Iowa1.jpg (272209 bytes)William Grothus has focused his wood shop classes more on learning by doing than on entrepreneurship yet the lessons learned seem to be similar to the Forest City example. He saw his students becoming interested in computers and wanted them to understand that a computer was not just good for storing knowledge but also for building things. He convinced the district to purchase the DaVinci CNC machine primarily by positioning it as a device to help students increase their computer skills. This was no exaggeration -- the machine fabricates the part that has been created in software to a tee, challenging the students to increase their computer skills in order to raise the beauty and utility of the objects that it produces.

The DaVinci CNC mill is an industrial machine that is affordable by educational institutions. The DaVinci has various sizes available, from eight inches to 10 inches travel as the smallest to machines big enough for a full sheet of plywood or larger. The table for the clipboard and Corian products of Mr. Grothus is 10 inches by 12 inches. Because of its relatively large travel, accuracy and speed it can be used to make "real" parts and not just wax models. This motivates students to learn because there is a true sense of accomplishment and ownership. Thus, using the DaVinci CNC mill provides a tool for teaching not only CNC and CAD/CAM skills but design, entrepreneurship, computers, math, teambuilding and problem solving. It also enhances creativity.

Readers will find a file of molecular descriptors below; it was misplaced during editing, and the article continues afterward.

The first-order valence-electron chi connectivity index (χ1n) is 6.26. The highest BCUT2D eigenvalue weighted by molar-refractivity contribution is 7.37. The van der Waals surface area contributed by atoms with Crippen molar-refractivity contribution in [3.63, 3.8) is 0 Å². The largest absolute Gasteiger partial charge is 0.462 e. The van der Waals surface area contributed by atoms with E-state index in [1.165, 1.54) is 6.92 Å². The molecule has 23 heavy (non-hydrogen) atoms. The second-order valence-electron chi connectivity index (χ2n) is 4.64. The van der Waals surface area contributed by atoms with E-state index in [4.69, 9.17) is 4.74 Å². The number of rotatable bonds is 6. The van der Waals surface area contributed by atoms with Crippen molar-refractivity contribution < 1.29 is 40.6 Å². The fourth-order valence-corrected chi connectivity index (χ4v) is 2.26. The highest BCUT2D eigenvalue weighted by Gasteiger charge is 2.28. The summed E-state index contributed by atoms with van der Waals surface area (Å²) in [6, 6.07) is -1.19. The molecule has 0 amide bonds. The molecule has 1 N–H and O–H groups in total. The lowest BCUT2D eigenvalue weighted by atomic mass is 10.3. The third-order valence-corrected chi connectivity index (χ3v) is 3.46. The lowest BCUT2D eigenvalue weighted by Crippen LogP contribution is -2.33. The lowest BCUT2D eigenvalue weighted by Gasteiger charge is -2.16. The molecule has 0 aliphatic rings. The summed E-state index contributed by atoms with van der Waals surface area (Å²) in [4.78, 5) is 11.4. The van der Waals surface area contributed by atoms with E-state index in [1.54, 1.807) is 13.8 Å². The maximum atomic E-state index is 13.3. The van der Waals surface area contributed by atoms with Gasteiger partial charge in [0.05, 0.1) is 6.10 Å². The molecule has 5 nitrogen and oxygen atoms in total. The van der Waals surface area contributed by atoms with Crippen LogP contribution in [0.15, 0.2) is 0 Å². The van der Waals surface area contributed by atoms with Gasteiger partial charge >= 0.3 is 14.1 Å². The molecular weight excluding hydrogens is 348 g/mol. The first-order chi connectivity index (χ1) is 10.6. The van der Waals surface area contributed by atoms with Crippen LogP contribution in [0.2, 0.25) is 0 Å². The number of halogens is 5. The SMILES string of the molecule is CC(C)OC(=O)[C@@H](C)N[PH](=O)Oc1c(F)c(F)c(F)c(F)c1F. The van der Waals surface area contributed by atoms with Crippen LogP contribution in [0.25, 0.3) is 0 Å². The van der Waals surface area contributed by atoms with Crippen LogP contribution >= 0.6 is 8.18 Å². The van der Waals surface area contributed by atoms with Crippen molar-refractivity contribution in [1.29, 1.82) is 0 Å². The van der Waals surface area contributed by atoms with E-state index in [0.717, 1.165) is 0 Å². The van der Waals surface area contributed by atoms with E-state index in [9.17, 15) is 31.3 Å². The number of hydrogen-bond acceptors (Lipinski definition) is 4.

When the CNC machine was first delivered by Techno distributor Midwest Tech of Madrid, Iowa, Grothus gave his eighth grade class the assignment of building a treasure chest using hand tools, then programming and machining an original design on its cover. This assignment fits well with Grothus’ opinions on the future of education and technology. "I have to admit that I am of the old school of skill," Grothus said. "I am also of the school of knowledge. You need both. But if you only have technology knowledge, such as the World Wide Web, what are you going to with it? Search the web, find it and do what with it?"